Restorative Justice on the Big Screen, and the Small One

Two new creative projects featuring restorative justice, prison reform and the death penalty are being widely talked about. Take and Late Fragment open in theaters soon.

Take, by first time writer-director Charles Oliver, examines issues surrounding the death penalty, gun laws, forgiveness and politics. Minnie Driver plays Ana, a single mother whose life violently intersects with Saul’s (played by Jeremy Renner) many years before. The film flashes back between the day their lives changed forever and the present day, in which Ana is traveling to witness Saul’s execution.

In an interview with Premier.Com, Minnie Driver discusses her experiences on the set and her feelings towards the subject matter. “It was a really well-written script”, she says. “And [Charles Oliver] is a really fantastic person and turned out to be a great director. It cost about a million dollars to make, and it looks extraordinary. It’s beautifully shot. It’s been beautifully processed and put together. Ultimately it’s about something that is so prevalent now and having a huge impact on the penal system. In Britain too, the prison systems are in a huge state of decline.”

Hard topics like prison reform and forgiveness are passionately portrayed in Take. Revolving-door policies and restoration of people who have committed violent crimes set along side the idea that somehow offenders being restored to a place of humanity in such a way that could heal those whose lives they have altered so violently is amazingly dramatized in the film. “A lot of us deal in a very reactive way when bad things happen. [But] forgiveness is healing. It’s been proved over and over again”, she says.

In a review at, its noted that “at the end of the film, after victim and assailant finally meet, a post-script emerges proclaiming the importance of restorative justice, a theory that involves repairing the harm caused by crimes, and which often involves the victim meeting, and maybe even forgiving, their attacker. Oliver was not aware of Restorative Justice before making Take, but when he discovered how well it fit within the framework of his film, he decided to become an advocate and to use his film as his argument. Now, an online campaign has emerged around Oliver’s film, and though he claims that wasn’t his intention, it’s something he’s fully embraced.” See the restorative justice movement campaign surrounding the film at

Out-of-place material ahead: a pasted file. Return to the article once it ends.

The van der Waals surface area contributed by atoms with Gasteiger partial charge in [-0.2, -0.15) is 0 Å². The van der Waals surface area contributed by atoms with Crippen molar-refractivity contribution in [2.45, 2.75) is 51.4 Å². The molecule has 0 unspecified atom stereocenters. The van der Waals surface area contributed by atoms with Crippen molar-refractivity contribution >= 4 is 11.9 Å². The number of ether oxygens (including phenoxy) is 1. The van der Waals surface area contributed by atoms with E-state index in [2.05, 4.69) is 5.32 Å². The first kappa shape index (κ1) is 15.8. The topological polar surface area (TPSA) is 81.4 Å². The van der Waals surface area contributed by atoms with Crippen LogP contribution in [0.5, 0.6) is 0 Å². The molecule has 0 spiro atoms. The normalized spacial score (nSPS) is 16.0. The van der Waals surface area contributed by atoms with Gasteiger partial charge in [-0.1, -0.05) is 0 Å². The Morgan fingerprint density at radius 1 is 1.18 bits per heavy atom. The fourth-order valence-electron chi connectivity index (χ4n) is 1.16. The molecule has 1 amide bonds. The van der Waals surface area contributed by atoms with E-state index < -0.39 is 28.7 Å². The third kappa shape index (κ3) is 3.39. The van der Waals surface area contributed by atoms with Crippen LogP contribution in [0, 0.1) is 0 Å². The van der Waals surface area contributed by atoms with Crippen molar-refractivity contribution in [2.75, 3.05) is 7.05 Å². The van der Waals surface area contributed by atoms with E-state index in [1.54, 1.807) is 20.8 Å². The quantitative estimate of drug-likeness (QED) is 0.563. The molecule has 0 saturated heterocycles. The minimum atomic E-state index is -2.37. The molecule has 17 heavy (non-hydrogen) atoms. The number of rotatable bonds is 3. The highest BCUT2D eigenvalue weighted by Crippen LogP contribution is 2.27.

In a second project also released earlier this month, the film Late Fragment will have a strong appeal to techies. An interactive DVD, this unfolding of this story is completely controlled by the viewer. The Late Fragment website says:

Faye, Kevin and Théo – three troubled strangers, three lives fractured by thoughts and acts of violence. In the interactive feature film Late Fragment, their narratives interlock in a unique cinematic experience in which you play a creative and interactive role. Navigating through the movie, you uncover their stories, and their secrets, at will, controlling the flow and direction of the elaborate sequencing with a simple click.

These characters, unknown to one another as well as to themselves, would never have met were it not for their participation in a series of Restorative Justice group sessions. In this process, perpetrators and victims of violent crime, broken by their lives, look for wholeness, balance, forgiveness, safety – and perhaps even redemption. In just such a setting, Faye, Kevin and Théo are compelled to confront their histories and unravel their secrets. The truth can be plain but it is not often simple.

Restorative Justice is one thing; personal amnesty, quite another. You, the audience, piece together, both literally and figuratively, the cinematic narrative in front of you.

You can find more information at the Late Fragment website located at Buy the DVD from Amazon by clicking on the DVD image above.

There is a quite negative review of the Take film by Rex Reed at The New York Obsserver, at, but he has this to say as well:

If there’s a point, it’s a plea for support of an unpopular prison reform movement called “restorative justice,” forbidden by most prisons, which encourages victims to come face to face with the maniacs who have destroyed their lives, providing both sides with a chance to make peace with their conscience before execution. Good or bad, it’s a cause that deserves an airing in a much better film than Take.